"Our data support the association of increasing risk factor profiles and decreasing risk factor control with increasing weight," the authors conclude. "This is particularly important in African American stroke survivors, as this group has been shown to have a worse risk factor profile than their non-African-American counterparts, putting them at high risk for recurrent stroke. Furthermore, the high morbidity [illness] and mortality [death] due to stroke in African-Americans should make this an increasing area of public health concern."
-end-
(Arch Neurol. 2005; 62:386-390. Available post-embargo at www.archneurol.com.)

Editor's Note: This study was supported in part by a grant from the National Institutes of Health/National Institute of Neurological Disorders and Stroke, Bethesda, Md.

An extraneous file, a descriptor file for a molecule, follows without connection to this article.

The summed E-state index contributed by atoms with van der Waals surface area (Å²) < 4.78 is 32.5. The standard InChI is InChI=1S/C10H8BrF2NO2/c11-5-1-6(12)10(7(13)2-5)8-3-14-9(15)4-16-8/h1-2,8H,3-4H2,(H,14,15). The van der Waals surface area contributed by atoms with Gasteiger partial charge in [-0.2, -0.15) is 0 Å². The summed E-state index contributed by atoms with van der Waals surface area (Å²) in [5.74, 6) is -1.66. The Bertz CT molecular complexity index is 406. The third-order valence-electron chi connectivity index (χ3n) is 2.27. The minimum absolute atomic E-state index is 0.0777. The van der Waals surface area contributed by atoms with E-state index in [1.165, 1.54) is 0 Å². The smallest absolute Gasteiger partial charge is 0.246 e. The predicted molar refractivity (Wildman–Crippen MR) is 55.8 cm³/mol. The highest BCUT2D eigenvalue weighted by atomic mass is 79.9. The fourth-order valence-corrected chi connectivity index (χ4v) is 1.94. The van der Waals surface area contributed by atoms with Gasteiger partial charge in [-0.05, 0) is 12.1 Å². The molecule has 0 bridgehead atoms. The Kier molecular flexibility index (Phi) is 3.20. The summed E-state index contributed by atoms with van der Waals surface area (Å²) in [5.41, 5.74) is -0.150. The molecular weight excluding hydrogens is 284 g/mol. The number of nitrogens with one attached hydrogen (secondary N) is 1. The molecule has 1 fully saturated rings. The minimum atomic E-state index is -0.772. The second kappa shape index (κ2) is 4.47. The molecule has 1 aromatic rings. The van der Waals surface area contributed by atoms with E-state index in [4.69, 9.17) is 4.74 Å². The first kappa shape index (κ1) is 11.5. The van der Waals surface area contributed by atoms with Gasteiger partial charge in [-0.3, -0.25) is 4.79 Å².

For more information, contact JAMA/Archives Media Relations at 312-464-JAMA (5262) or email mediarelations@jama-archives.org.

The JAMA Network Journals

Related Diabetes Articles from Brightsurf:

New diabetes medication reduced heart event risk in those with diabetes and kidney disease
Sotagliflozin - a type of medication known as an SGLT2 inhibitor primarily prescribed for Type 2 diabetes - reduces the risk of adverse cardiovascular events for patients with diabetes and kidney disease.

Diabetes drug boosts survival in patients with type 2 diabetes and COVID-19 pneumonia
Sitagliptin, a drug to lower blood sugar in type 2 diabetes, also improves survival in diabetic patients hospitalized with COVID-19, suggests a multicenter observational study in Italy.